26…Be5?! After this inaccuracy Black will have to lose additional tempos. Correct was 26…a6 27.Bf1 Bd7.
    27.Nd1! a6 28.Nf2! Bc8.
    After 28…axb5? the white knight would reach the desirable square by force: 29.Nxh3 bxa4 30.Ng5+ Kh8 31.Ne6+-.
    29.Bf1 Nf7 30.Nd3 Bd7.
    Black’s light-coloured bishop moves too much; at the same time, I have managed to reach a comfortable set-up. Now it is time for a tactical operation which proves almost decisive.
    31.cxd6 cxd6 32.Nxe5 dxe5.
    In case of 32…Nxe5 I intended to play 33.Bxe5 dxe5 34.Qg2 Be8 35.Qg5 with the overwhelming advantage.
    33.d6 Bxa4?
    Too brave. Probably this move is based more on Black’s dissatisfaction with his position than on precise calculation. Correct was 33…Rc8 with the following nice point: 34.Bc4 Nxd6! I missed this move, but, luckily, White still retains serious advantage after 35.Bb3! (not 35.Qxd6? Bg4!).
    34.Rc7 Kh6.


    35.Rxf7?!
    It seemed to me that this consistent sacrifice would end my previous diligent large-scale play in a nice and logical way. However, in fact it just complicates matters. White had calmer and easier ways to a victory (as it often happens). I didn’t pay attention to them because of time-trouble and too much excitement. The simplest was 35.Bc4 Qxd6 (or 35…Nxd6 36.Rxg6+! Kxg6 37.Qg2+ Qg5 38.Rg7+) 36.Qxd6 Nxd6 37.Bxe5, winning. Another convincing way is 35.Re7.
    35…Rxf7 36.Bxe5 Bb5! 37.Bxf4+.
    This capture gives Black counter-play on the f-file. Only 37.Bxb5 axb5 38.Qd5 would retain the advantage.
    37…Kh7 38.Bg2 Qd7?!
    The whole picture could be seriously changed if Alexander found the best continuation: 38…Qf8! 39.Be3 Rxf3. Still, I have a weak hope that after 40.e5 some edge for White remains…
    39.Bg5 Bc6 40.Qd4 a5.
    Here I was happy to realize that the time-trouble horrors are over and that I can deeply investigate the position.

    41.Bc1! Unpleasant visitors are ready to come to the black king via the c1-h6 diagonal. Then White will get a variety of attacking ideas: Bg2-f1-c4, Bg2-h3 and so on.
    41…Qe8.
    The “human” defence. Rybka prefers dispassionate 41…axb4, though even here White’s attack is almost decisive: 42.Qe3 Kg8 43.Qh6 (43.Bf1 Qe6!) 43…Rg7 44.Bb2 Qf7 45.Qe3!
    42.Qe3 Qf8 43.b5!?

    Yet another sacrifice. Objectively, the exchange on a5 was better, but I think that my move is stronger from the practical point of view, as it makes Black to find very unobvious moves.
    43…Bd7? Of course Black had to take the pawn: 43…Bxb5 44.e5, and here I considered only 44…Bc6 45.e6 Rxf3 46.e7 Qf6 47.Qh6+ Kg8, after which 48.Bb2! wins. However, Black could create many problems for my passed pawns by the computer move 44…Rd7!, for example: 45.f4 (the alternatives are 45.Ba3 Re8 and 45.Bh3!?) 45…Qf5 46.Re1 Bc6 47.Bxc6 bxc6 48.Qe4 Qxe4+ 49.Rxe4 c5 50.Ba3 Rc8 51.Kg2 Kg7 52.Kg3. The endgame is extremely complicated, though I believe that White’s chances are still better.
    Another rook move – 44…Rg7 – is worse in view of 45.Qh6+ Kg8 46.e6! Qxd6 47.Bb2 Qe7 48.Bf1 Be8 49.Bd3 Qf8 50.Be4! Rd8 51.e7 Qxe7 52.Bb1! (White’s bishops dominate the board!) 52…Bc6 53.Ba2+ Bd5 54.Bxd5+ Rxd5 55.Bxg7+-.
    44.e5 Re8 45.f4 Bxb5 46.Be4 Rf5. If 46…Bc6 then 47.Rxg6+-.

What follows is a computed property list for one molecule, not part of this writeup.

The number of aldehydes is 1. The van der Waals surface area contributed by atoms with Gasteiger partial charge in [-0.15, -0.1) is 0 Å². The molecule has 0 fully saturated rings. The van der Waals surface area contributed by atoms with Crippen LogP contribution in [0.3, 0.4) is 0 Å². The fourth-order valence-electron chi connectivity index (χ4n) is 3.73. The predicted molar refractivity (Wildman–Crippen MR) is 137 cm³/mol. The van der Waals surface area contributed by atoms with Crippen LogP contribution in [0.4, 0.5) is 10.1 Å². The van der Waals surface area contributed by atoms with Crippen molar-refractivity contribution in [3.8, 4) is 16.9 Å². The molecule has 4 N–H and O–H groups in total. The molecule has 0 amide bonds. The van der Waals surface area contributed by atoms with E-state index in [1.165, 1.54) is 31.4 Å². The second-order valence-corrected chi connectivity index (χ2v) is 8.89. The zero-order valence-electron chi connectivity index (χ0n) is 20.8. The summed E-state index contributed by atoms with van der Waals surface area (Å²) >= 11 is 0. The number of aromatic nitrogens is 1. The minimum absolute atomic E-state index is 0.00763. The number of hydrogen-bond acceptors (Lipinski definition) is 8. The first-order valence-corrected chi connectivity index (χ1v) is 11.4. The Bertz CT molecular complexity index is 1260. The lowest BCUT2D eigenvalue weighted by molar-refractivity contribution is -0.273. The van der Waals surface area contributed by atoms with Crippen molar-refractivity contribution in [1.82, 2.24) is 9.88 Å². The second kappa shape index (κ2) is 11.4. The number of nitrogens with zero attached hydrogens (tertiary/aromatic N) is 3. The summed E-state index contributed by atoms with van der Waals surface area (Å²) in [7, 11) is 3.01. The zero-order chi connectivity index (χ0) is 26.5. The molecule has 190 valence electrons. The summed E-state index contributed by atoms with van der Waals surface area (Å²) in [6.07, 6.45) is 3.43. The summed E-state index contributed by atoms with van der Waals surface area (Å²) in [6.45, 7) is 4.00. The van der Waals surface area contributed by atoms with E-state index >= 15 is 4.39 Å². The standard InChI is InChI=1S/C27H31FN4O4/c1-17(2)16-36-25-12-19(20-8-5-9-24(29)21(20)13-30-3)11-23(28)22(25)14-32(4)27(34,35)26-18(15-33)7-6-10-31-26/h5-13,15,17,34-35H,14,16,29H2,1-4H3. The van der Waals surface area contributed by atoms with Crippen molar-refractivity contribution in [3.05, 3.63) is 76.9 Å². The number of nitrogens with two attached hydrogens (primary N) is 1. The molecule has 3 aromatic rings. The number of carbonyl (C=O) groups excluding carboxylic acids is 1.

47.Qb6 Bc6?! After the exchange of the bishops White’s passed pawns are unstoppable. More stubborn was 47…Bd7 48.Qxb7 Qf7.
    48.Bxc6 bxc6 49.d7 Rd8 50.Qxc6 Qf7 51.e6 Qe7 52.Re1?! Finally I decided to make a reliable move, but in fact it complicates the win again! The decisive blow was rather easy to find: 52.Ba3! Qxa3 53.e7 Rf6 (if 53…Qxe7 then 54.Qxg6+ Kh8 55.Qxf5 with a quick mate) 54.exd8Q Rxc6 55.Qh8+! Kxh8 56.d8Q+ Kh7 57.Qd7+ +-.

    52…Rf6?!
    I can’t deny the fact of being lucky that day! After 52…Rc5! the winning continuation is rather unobvious: 53.Qe4! (53.Ba3 Qh4 54.Qe4 Rc2! is what I missed) 53…Rxd7 54.Ba3 Rdc7 55.Rg1 Qe8 56.Bxc5 Rxc5 57.e7 Rf5 58.Rd1 Rf7 59.Rd7!+-.
    53.Qe4 a4 54.Bb2. There are already many ways to victory. Curiously enough, I managed to avoid any mistakes in the end.
    54…Rf5 55.Qxa4 Rdf8 56.Qd4 Rxf4 57.Qg7+! Qxg7 58.Bxg7 Rd8 59.Be5. Black resigned.

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    V. Belov – E. Najer

    Moscow Championship, 2004



    The following game is one of the most perfect and most spectacular in my career.

    1.e4 c5 2.Nf3 d6 3.d4 cxd4 4.Nxd4 Nf6 5.Nc3 a6 6.Bg5 e6 7.f4 Nbd7 8.Qf3 Qc7 9.0–0–0 b5 10.Bd3 Bb7 11.Rhe1 Be7 12.Qg3 b4.
    The most principled continuation.

    13.Nd5! A standard sacrifice in such positions – this is all theory so far.
    13…exd5 14.exd5. 14.e5 does not provide an advantage:
    14…dxe5 15.fxe5 Nh5 16.Qh4 (for those who appreciate beauty in chess one could recommend the queen sacrifice 16.e6?! Nxg3 17.exf7+ Kxf7 18.Rxe7+
    Kg8 19.hxg3) 16…Bxg5+ 17.Qxg5 g6 18.e6, and now both the sharp 18…Nc5 and the simple 18…Qf4+ are sufficient to equalize.
    14…Kd8 15.Nc6+. The alternative is 15.Nf5 Bf8 16.Qe3.
    15…Bxc6 16.dxc6. In this position White has only a pawn for a piece, but Black’s insecure king
    and kingside weaknesses provide sufficient compensation.
    16…Nb6!?
    Other possible continuations are 16…Qxc6 and 16…Nc5.
    17.Bh4. Immediately aiming at the kingside pawns.
    17…Rg8.
    Not 17…g6 in view of 18.Rxe7+-.

    18.Re2! 18.Bxh7? Rh8 19.Qxg7 Rxh7 20.Qxf6 Rxh4.
    18…d5!
    Bad is 18…Qxc6 because of 19.Bxh7 Rh8 (19…Re8 20.Rxe7 (20.Rde1; 20.Qxg7 Nxh7 21.Rde1 Ra7 22.Qxf7 Nd5 23.Qxh7) 20…Rxe7 21.Qxg7 Nxh7 22.Qxf7 Raa7 23.Qxh7±) 20.Rxe7 Kxe7 21.Qxg7 Nbd5 22.Bxf6+ Nxf6 23.Re1+ Kd7 24.Qxf7+ Kc8 25.Bf5+ Nd7 26.Be4+-.
    19.Bxh7. Now Black faces a difficult choice. Less critical is 19.Rde1 Nc8 20.Bxh7 Nxh7 21.Rxe7 Nxe7 22.Rxe7 Qxe7 23.Bxe7+ Kxe7 24.Qe1+ Kd6 25.Qxb4+ Kxc6 26.Qa4+=.

    19…Rh8? The only mistake in the game and it proves decisive, which is common in such sharp positions. Black should have played 19…Re8! with the following variations: 20.Rde1 Qd6 (weaker is 20…Qxc6 21.Qxg7 Ne4 22.Rxe4 dxe4 23.Bxe4 Qb5 24.Bxa8 Bxh4 25.Qd4+ Kc7 26.Rxe8 Qxe8 27.Qc5+ Kb8 28.Qxb6+ Kxa8 29.Qxa6+ Kb8 30.Qb6+ Kc8 31.Qc5+ Kd8 32.Qxb4+- and there are too many white pawns) 21.Re5 (21.Kb1 Ne4 with a slight plus for Black) 21…Qxc6 22.Qxg7 Nbd7 23.R5e2 Rc8 24.Qxf7 Ne4 25.Bxe4 dxe4 26.Qh7 Bxh4 27.Qxh4+ Qf6 28.Qxf6+ Nxf6 29.h3 Rc4 30.g4=.
    20.Rde1 Nc8 Here I managed to find a few tactical blows that finish the attack in a spectacular manner.
    21.Qxg7! Qxf4+. Если 21…Rxh7, то 22.Qf8+!! Bxf8 23.Re8#.
    22.Kb1 Rxh7.
    Or 22…Qxh4 23.Qxh8+ Kc7 24.g3!+-.

    23.Rxe7!! Nxe7. 23…Rxg7 24.Rd7#.
    24.Qf8+ Kc7 25.Qxa8 Rxh4. After 25…Qxh4 White wins by 26.Rxe7+ Kb6 27.Qd8+ Kb5 28.a4+ bxa3 29.Rb7+ Kc4 30.c7.
    26.Qb7+ Kd6 27.Qxe7+ Kxc6.

    28.g3! A very important nuance for the entire combination!
    28…Qf2 29.gxh4 Ne4 30.Qe8+ Kc7 31.Qe5+ Kb6 32.Rd1. Black resigned.